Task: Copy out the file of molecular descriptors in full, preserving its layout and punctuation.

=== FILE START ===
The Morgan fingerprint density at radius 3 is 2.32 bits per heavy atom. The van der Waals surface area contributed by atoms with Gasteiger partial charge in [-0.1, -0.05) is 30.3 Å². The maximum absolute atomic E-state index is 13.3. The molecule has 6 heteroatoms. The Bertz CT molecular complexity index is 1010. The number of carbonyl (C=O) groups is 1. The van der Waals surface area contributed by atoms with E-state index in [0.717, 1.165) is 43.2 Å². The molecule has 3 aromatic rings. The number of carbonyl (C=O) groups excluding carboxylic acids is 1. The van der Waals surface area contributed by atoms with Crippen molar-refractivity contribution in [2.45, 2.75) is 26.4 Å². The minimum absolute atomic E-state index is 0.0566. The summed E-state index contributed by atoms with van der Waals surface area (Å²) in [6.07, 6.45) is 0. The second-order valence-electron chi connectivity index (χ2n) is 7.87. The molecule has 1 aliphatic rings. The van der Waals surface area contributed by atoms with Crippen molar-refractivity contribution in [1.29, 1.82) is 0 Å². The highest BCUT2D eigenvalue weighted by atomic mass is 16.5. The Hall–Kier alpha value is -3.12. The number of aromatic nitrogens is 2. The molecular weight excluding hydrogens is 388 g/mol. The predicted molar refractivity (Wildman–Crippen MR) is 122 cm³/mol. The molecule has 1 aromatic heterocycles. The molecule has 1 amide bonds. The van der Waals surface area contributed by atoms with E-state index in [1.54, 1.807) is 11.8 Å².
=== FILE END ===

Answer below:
The Morgan fingerprint density at radius 3 is 2.32 bits per heavy atom. The van der Waals surface area contributed by atoms with Gasteiger partial charge in [-0.1, -0.05) is 30.3 Å². The maximum absolute atomic E-state index is 13.3. The molecule has 6 heteroatoms. The Bertz CT molecular complexity index is 1010. The number of carbonyl (C=O) groups is 1. The van der Waals surface area contributed by atoms with E-state index in [0.717, 1.165) is 43.2 Å². The molecule has 3 aromatic rings. The number of carbonyl (C=O) groups excluding carboxylic acids is 1. The van der Waals surface area contributed by atoms with Crippen molar-refractivity contribution in [2.45, 2.75) is 26.4 Å². The minimum absolute atomic E-state index is 0.0566. The summed E-state index contributed by atoms with van der Waals surface area (Å²) in [6.07, 6.45) is 0. The second-order valence-electron chi connectivity index (χ2n) is 7.87. The molecule has 1 aliphatic rings. The van der Waals surface area contributed by atoms with Crippen molar-refractivity contribution in [1.29, 1.82) is 0 Å². The highest BCUT2D eigenvalue weighted by atomic mass is 16.5. The Hall–Kier alpha value is -3.12. The number of aromatic nitrogens is 2. The molecular weight excluding hydrogens is 388 g/mol. The predicted molar refractivity (Wildman–Crippen MR) is 122 cm³/mol. The molecule has 1 aromatic heterocycles. The molecule has 1 amide bonds. The van der Waals surface area contributed by atoms with E-state index in [1.54, 1.807) is 11.8 Å².